This is Wimbledon – the third Grand Slam tournament of the calendar year – but the venue and competitors are not quite as many know it. At this tennis club, the crowd is smaller, the cheers quieter, and the courts are closer than the All England Club three miles away.
While Wimbledon’s main draw may not start until next week, the journey to get there has already begun for over 250 players.
The four-day qualifying tournament in the London Borough of Roehampton may be a golden ticket to Wimbledon’s main stage, a place where some players have dreamed of competing for their entire career.
“And actually, where we stay is right next to the Wimbledon gate. Every day I’m so close, I see it, but I haven’t actually crossed the gates in 10 years, so it would obviously be great to be there once again.”
Before Monday, Krueger had never won a match at Wimbledon qualifiers, affectionately known as “which”. But a 6-1 6-4 win over Briton Luca Pow saw the 28-year-old take a small but significant step towards the main draw.
“I played a lot of close matches in the early rounds, but I never really got over the hump,” continues Krueger. “The fact that I was able to go through until elimination is really important. I am thrilled to continue my season on grass.”
Benefits of qualifying
Most players qualify for the Grand Slam based on ranking, but up to eight slots in each draw are reserved for wild cards – decided by the tournament organizers – and 16 for qualifiers, which means those ranked well outside the top 100 have an unlikely chance at Grand Slam glory.
Even progressing through qualification is no small feat. Players must either win all three games or hope they can take a place as a “lucky loser” after a late withdrawal from the main draw.
“There will always be a bit of nervousness, especially for a slam, but I think the good thing about getting through qualifying is that you somehow get most of it behind you,” says Krueger, who qualified for first. time for the main draw of a grand slam at the 2018 US Open.
“You will have three difficult games behind you, while everyone else is coming up with nothing. If you can handle it physically, it is definitely an advantage to be able to qualify.”
Success in qualifying can also be a substantial payday for those lower rankings.
The men’s and women’s qualifiers singles have a combined prize pool of £ 3,648,000 (around $ 4,465,000) – a 26% increase from 2021 – and just making it to the first round of the main draw is enough to earn a one-time payout. of £ 50,000 (approximately $ 61,000).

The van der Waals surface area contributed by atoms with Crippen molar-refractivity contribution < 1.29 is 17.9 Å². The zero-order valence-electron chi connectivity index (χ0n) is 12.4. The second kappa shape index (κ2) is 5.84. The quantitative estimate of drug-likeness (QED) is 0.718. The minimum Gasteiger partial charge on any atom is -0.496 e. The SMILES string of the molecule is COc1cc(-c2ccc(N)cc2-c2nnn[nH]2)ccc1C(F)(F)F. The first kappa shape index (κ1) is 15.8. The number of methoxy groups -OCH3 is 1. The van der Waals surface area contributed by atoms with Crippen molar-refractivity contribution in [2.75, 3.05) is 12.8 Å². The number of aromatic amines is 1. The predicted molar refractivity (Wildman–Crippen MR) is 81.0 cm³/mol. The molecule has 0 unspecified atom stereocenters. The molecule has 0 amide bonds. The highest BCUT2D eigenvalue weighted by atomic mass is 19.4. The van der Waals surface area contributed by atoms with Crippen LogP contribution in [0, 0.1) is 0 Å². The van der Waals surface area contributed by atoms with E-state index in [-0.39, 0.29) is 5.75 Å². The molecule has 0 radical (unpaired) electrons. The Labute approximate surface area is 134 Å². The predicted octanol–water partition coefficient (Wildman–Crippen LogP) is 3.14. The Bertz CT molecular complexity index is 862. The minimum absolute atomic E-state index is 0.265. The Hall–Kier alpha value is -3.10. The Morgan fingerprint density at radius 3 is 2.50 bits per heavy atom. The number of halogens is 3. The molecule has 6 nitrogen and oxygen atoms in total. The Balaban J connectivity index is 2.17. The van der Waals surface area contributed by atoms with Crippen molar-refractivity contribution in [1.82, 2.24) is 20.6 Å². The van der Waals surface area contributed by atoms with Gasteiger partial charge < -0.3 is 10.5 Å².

‘A dream come true’
At this year’s Wimbledon Qualifiers, some courts have been outfitted with temporary stands, while in others, spectators can occupy an observation position just meters from the action, creating an intimate atmosphere for the players.
Adapting to playing conditions can take time, particularly for those with little experience on grass pitches. Swiss Alexander Ritschard, ranked No. 192 in the world, he is competing in his second tournament on the grass.
“It’s very different. I’m absolutely not used to it,” Ritschard told CNN Sport after his 4-6 6-1 6-2 win over Britain’s Stuart Parker. “But it’s definitely a fun surface with rebounds I’ve never seen before. I feel like I don’t have as much ball control as I usually do on other courts.
“I’m also surprised that while it’s a bit fast, it’s also a bit slow,” he adds. “I still can’t figure it out, I’m working on it.”
Ritschard has never played in the main draw of a Grand Slam, but came close to this year’s French Open when he lost in the third qualifying round. Taking a step forward at Wimbledon, he says, would be “very special”.
“It would be a dream come true, for sure,” he says. “Growing up, you always talk about Wimbledon as a child.
“I’d also love to play on the main site, that would be great. Those courts are gorgeous … Last time I was there I think I was eight, just like a fan to go watch. I don’t quite remember what it looks like. “.
points in the standings
Some players competing in the qualifiers have already graced the main stage at Wimbledon. Ukrainian Daria Snigur won the women’s singles title at Center Court three years ago and is now a candidate to compete in her first senior grand slam.
“I love the grass pitch,” he told CNN Sport after winning his opening qualifier match. “This is my favorite place … and grass is my favorite surface. Of course I want to play on the main draw.”
Snigur is playing Roehampton with the flag of Ukraine pinned to his tennis kit and the thoughts of his homeland close to his heart.
Snigur fully supports Wimbledon’s decision to exclude Russians and Belarusians, which she believes is “very important” to her as a Ukrainian: “For me, it doesn’t matter, with or without points,” she adds.
The removal of points in the rankings from Wimbledon this year hasn’t deterred players from participating in the tournament, which will include nine of the top 10 players in the women’s rankings and seven of the top 10 in the men’s rankings. The four absent are due to the injury and the exclusion of Russian and Belarusian players.
The tournament has the added incentive of an extra cash prize – the total purse is just over £ 40 million ($ 49 million), a 15.2% increase from last year – but also the prestige of competing at Wimbledon is a fascination – as those who play in the qualifiers are fully aware of it.
For some, just setting foot on the tournament’s manicured lawns is the fulfillment of years of dreams.
“Wimbledon being Wimbledon, he will always be special regardless of whatever is going on,” says Krueger. “Playing on the main set of Wimbledon is everyone’s goal, no matter if there are points or not.”